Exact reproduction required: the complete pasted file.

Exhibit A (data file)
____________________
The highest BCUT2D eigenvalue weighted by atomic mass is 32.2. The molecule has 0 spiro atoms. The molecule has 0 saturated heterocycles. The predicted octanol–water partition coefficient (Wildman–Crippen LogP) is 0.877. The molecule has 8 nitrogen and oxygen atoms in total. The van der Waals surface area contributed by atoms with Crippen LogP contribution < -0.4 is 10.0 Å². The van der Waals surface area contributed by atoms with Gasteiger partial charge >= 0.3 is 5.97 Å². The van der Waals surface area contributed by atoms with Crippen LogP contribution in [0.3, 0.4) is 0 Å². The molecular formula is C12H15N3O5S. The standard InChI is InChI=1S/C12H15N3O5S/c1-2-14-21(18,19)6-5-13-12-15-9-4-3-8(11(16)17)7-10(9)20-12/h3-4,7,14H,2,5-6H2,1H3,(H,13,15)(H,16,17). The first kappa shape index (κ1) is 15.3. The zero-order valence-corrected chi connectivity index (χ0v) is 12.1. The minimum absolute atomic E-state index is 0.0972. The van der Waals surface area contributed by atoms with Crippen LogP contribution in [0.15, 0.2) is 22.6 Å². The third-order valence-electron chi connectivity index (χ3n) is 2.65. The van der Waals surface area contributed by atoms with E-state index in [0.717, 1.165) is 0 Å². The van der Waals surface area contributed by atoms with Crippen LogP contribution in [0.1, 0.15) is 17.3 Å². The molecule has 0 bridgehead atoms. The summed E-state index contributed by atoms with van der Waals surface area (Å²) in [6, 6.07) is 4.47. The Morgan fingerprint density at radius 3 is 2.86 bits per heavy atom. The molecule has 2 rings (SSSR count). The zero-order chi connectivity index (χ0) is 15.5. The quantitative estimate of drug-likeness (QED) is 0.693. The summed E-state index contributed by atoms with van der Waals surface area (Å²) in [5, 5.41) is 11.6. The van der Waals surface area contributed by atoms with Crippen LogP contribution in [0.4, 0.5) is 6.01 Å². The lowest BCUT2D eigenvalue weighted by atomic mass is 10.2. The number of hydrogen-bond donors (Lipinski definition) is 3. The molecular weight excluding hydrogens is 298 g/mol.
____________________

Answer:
The highest BCUT2D eigenvalue weighted by atomic mass is 32.2. The molecule has 0 spiro atoms. The molecule has 0 saturated heterocycles. The predicted octanol–water partition coefficient (Wildman–Crippen LogP) is 0.877. The molecule has 8 nitrogen and oxygen atoms in total. The van der Waals surface area contributed by atoms with Crippen LogP contribution < -0.4 is 10.0 Å². The van der Waals surface area contributed by atoms with Gasteiger partial charge >= 0.3 is 5.97 Å². The van der Waals surface area contributed by atoms with Crippen LogP contribution in [0.3, 0.4) is 0 Å². The molecular formula is C12H15N3O5S. The standard InChI is InChI=1S/C12H15N3O5S/c1-2-14-21(18,19)6-5-13-12-15-9-4-3-8(11(16)17)7-10(9)20-12/h3-4,7,14H,2,5-6H2,1H3,(H,13,15)(H,16,17). The first kappa shape index (κ1) is 15.3. The zero-order valence-corrected chi connectivity index (χ0v) is 12.1. The minimum absolute atomic E-state index is 0.0972. The van der Waals surface area contributed by atoms with Crippen LogP contribution in [0.15, 0.2) is 22.6 Å². The third-order valence-electron chi connectivity index (χ3n) is 2.65. The van der Waals surface area contributed by atoms with E-state index in [0.717, 1.165) is 0 Å². The van der Waals surface area contributed by atoms with Crippen LogP contribution in [0.1, 0.15) is 17.3 Å². The molecule has 0 bridgehead atoms. The summed E-state index contributed by atoms with van der Waals surface area (Å²) in [6, 6.07) is 4.47. The Morgan fingerprint density at radius 3 is 2.86 bits per heavy atom. The molecule has 2 rings (SSSR count). The zero-order chi connectivity index (χ0) is 15.5. The quantitative estimate of drug-likeness (QED) is 0.693. The summed E-state index contributed by atoms with van der Waals surface area (Å²) in [5, 5.41) is 11.6. The van der Waals surface area contributed by atoms with Crippen LogP contribution in [0.4, 0.5) is 6.01 Å². The lowest BCUT2D eigenvalue weighted by atomic mass is 10.2. The number of hydrogen-bond donors (Lipinski definition) is 3. The molecular weight excluding hydrogens is 298 g/mol.